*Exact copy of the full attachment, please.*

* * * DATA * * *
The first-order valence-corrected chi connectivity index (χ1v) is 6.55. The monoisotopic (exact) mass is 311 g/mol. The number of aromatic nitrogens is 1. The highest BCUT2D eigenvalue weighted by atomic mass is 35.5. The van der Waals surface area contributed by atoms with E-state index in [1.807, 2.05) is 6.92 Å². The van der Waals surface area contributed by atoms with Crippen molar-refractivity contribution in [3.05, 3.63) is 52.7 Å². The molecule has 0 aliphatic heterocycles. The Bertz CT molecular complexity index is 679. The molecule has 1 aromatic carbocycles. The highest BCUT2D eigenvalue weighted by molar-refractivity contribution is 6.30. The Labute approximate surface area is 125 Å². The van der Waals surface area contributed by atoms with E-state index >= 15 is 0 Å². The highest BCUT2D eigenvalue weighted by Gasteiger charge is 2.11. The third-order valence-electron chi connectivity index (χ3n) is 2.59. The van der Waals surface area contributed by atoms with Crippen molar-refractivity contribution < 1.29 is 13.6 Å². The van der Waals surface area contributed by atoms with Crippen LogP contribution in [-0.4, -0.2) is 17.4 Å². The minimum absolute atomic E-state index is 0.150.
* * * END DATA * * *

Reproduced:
The first-order valence-corrected chi connectivity index (χ1v) is 6.55. The monoisotopic (exact) mass is 311 g/mol. The number of aromatic nitrogens is 1. The highest BCUT2D eigenvalue weighted by atomic mass is 35.5. The van der Waals surface area contributed by atoms with E-state index in [1.807, 2.05) is 6.92 Å². The van der Waals surface area contributed by atoms with Crippen molar-refractivity contribution in [3.05, 3.63) is 52.7 Å². The molecule has 0 aliphatic heterocycles. The Bertz CT molecular complexity index is 679. The molecule has 1 aromatic carbocycles. The highest BCUT2D eigenvalue weighted by molar-refractivity contribution is 6.30. The Labute approximate surface area is 125 Å². The van der Waals surface area contributed by atoms with E-state index >= 15 is 0 Å². The highest BCUT2D eigenvalue weighted by Gasteiger charge is 2.11. The third-order valence-electron chi connectivity index (χ3n) is 2.59. The van der Waals surface area contributed by atoms with Crippen molar-refractivity contribution < 1.29 is 13.6 Å². The van der Waals surface area contributed by atoms with Crippen LogP contribution in [-0.4, -0.2) is 17.4 Å². The minimum absolute atomic E-state index is 0.150.